Joe Thompson has been fishing on Belle Isle since his youth – first with his dad, and later with friends and no adult supervision.
Then he brought his sons, and now he brings his grandkids.
“It’s not just about catching fish,” says Thompson of Detroit. “It’s partly a family outing, partly a trip down memory lane for me, and partly a therapeutic exercise. There’s something about looking at the same body of water for 50 years and seeing the changes around it.”
The more things change, the more they stay the same. And that’s certainly true of Belle Isle, which run 2 1/2 miles long and spans 982 acres. Find out a bit more about this iconic local spot – and what it offers for your brood.
A gathering place
Belle Isle is open daily from 5 a.m. to 10 p.m. A Recreation Passport, which is $11 per vehicle, is required for access to Belle Isle – gained by traversing MacArthur Bridge from Jefferson Avenue.
Noted urban park designer Frederick Law Olmsted landscaped the nation’s largest island park, which opened to the public in the closing years of the 1800s.
The island continues to draw patrons from Detroit and the suburbs seeking a day of relaxation, in part because it’s mere minutes away from millions of southeast Michigan residents.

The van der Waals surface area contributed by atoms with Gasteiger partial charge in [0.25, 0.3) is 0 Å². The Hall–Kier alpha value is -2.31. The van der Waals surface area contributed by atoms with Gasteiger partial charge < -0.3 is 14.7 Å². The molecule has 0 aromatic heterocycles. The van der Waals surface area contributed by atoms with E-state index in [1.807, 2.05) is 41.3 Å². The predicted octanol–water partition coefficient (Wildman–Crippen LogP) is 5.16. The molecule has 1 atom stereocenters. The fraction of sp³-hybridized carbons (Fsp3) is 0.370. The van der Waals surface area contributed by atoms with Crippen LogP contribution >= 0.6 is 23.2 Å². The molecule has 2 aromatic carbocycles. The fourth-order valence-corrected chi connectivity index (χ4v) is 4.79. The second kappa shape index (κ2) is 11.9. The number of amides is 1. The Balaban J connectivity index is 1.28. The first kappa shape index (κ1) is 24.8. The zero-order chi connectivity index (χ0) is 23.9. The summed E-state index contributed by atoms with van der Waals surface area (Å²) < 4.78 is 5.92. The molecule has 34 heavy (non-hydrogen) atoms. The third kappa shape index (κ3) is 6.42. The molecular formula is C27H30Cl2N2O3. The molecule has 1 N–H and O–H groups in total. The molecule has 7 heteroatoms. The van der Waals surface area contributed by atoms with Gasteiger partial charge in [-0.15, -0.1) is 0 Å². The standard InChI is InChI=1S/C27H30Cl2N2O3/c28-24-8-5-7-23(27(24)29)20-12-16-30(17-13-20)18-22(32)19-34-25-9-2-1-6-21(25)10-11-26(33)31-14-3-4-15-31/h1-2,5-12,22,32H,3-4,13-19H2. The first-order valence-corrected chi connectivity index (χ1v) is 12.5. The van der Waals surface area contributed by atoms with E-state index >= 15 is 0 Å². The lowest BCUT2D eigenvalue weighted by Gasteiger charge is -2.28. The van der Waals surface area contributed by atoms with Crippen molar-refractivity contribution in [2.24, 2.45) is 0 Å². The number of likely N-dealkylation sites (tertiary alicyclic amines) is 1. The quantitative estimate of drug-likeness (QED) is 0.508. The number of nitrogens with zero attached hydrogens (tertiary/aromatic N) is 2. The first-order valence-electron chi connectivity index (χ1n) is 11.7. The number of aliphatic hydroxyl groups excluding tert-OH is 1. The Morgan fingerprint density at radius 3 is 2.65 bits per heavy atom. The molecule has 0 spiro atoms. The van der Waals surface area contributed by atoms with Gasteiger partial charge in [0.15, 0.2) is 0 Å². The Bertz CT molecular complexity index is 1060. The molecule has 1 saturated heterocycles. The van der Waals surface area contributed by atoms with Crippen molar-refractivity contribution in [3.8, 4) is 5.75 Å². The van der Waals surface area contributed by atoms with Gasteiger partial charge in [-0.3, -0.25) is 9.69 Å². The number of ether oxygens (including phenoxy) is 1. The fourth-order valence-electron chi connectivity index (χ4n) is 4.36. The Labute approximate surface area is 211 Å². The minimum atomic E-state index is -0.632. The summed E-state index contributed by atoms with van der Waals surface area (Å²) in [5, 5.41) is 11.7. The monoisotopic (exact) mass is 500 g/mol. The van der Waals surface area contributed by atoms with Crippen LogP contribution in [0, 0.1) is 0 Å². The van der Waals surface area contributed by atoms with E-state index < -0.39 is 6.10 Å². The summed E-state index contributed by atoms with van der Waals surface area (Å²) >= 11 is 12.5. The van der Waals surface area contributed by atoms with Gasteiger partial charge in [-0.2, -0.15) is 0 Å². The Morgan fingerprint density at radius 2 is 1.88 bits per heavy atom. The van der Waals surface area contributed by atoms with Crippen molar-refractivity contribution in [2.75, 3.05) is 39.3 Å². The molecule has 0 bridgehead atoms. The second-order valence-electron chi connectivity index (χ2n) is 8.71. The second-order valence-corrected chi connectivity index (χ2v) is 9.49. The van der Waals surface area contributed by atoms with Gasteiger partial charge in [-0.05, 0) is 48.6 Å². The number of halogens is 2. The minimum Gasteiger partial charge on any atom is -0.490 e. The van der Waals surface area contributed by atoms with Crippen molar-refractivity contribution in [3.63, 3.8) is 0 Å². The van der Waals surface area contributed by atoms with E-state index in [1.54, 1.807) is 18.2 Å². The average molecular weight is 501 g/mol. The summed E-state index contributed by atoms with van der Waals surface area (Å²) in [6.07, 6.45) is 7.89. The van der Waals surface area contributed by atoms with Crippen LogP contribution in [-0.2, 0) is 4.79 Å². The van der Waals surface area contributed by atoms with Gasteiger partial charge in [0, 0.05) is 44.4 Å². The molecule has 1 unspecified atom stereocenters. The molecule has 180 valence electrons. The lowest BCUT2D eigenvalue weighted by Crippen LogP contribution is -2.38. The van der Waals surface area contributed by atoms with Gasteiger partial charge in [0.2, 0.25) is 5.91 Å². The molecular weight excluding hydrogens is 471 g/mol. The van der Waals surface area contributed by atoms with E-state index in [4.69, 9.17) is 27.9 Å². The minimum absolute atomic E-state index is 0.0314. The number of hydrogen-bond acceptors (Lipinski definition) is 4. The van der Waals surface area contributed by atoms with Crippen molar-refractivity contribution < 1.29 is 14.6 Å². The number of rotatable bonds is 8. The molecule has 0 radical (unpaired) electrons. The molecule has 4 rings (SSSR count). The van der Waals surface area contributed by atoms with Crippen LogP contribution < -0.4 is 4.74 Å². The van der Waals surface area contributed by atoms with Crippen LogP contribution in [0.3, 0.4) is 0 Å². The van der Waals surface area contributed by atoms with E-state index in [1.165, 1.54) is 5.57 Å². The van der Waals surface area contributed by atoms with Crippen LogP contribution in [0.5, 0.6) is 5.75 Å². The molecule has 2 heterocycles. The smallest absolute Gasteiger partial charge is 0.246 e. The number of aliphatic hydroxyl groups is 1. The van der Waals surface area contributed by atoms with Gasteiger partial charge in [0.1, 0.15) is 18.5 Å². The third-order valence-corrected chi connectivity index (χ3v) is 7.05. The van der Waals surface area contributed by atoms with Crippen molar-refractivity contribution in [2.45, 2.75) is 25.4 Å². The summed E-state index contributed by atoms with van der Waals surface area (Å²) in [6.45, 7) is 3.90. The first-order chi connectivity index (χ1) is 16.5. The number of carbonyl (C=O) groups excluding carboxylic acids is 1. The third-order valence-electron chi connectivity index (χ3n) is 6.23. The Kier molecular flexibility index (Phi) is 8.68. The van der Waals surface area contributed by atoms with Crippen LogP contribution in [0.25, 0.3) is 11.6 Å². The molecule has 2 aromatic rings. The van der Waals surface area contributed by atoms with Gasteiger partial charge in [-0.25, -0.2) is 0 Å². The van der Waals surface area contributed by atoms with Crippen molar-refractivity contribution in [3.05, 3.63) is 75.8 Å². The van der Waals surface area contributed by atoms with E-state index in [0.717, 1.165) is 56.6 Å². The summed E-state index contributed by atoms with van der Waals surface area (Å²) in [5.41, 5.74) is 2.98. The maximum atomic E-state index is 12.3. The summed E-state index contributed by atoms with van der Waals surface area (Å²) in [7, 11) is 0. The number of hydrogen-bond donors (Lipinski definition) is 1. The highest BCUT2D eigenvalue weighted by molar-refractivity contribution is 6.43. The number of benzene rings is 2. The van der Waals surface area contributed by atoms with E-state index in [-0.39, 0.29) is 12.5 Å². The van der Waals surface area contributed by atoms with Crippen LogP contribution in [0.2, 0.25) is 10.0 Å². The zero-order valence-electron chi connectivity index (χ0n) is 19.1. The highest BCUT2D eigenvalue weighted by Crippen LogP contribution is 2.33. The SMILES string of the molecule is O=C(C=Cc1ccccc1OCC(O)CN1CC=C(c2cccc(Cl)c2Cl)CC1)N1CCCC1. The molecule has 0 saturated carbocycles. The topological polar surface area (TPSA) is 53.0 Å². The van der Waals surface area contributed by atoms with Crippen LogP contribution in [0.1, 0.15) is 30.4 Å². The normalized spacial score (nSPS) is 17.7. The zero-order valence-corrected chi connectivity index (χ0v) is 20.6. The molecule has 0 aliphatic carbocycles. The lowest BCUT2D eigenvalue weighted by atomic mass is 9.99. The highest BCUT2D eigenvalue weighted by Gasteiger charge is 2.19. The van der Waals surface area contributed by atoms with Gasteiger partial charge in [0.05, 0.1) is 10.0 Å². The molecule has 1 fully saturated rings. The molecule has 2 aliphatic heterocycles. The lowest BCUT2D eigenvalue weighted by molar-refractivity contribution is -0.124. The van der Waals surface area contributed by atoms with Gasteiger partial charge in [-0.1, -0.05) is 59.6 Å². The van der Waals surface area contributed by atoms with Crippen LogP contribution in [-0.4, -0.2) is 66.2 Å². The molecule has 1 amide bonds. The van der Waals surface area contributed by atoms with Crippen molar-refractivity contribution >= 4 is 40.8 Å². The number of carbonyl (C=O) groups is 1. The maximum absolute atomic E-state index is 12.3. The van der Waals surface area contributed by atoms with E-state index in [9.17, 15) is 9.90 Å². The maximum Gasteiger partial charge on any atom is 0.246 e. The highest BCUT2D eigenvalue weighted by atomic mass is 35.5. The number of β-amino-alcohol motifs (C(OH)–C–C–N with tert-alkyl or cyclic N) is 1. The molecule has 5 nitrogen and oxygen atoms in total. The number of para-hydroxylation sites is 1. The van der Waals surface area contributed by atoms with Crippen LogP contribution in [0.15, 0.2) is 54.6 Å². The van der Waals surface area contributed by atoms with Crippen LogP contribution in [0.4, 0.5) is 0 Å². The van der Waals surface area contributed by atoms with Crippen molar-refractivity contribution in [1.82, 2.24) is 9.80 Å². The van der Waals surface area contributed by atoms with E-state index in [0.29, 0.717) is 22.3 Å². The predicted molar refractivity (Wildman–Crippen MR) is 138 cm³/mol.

Fitness folks bike, skate, walk or jog the paved one-way perimeter. Others settle for driving. And families picnic along the shore of the Detroit River.
Belle Isle is home to a trove of structural treasures, too.
Famed architect Albert Kahn designed the aquarium, the Anna Scripps Whitcomb Conservatory, the Livingstone Memorial Lighthouse and redesigned the casino (not actually a gambling house, but a meeting place).
Cass Gilbert designed the magnificent Scott Fountain. George Mason designed the Detroit Yacht Club and the park’s original administration office.
While the city of Detroit owns Belle Isle, it is managed by the Michigan Department of Natural Resources, which works with the nonprofit group Belle Isle Conservancy, formed in 2011 – a merger of four efforts, including the Friends of Belle Isle, Belle Isle Botanical Society, Belle Isle Women’s Committee and Friends of Belle Isle Aquarium.
“We raise money and work with the city to keep Belle Isle beautiful and to engage people in the many park activities,” says Mary Waterstone of Detroit, a past president of Friends of Belle Isle. “Our work is never done.”
So what’s there to do on Belle Isle? Plenty! Here’s a sampling.
“Certainly, people should visit the conservatory,” Waterstone says. “It’s over 100 years old and has the largest orchid collection in the country. It’s a self-guided tour, and there’s no admission charge.”
The domed conservatory houses hundreds of species of cacti, succulents, ferns, palms and other tropical plants. Outside exhibits include perennial gardens, a rose garden and lily pond.
It was the home of the Belle Isle Botanical Society for 25 years and can be rented for wedding receptions and other special events.
Yes, this is absolutely a hobby among some folks who’ve lived on the Great Lakes waterway all their lives – and Belle Isle is one of the best freighter-watching locations!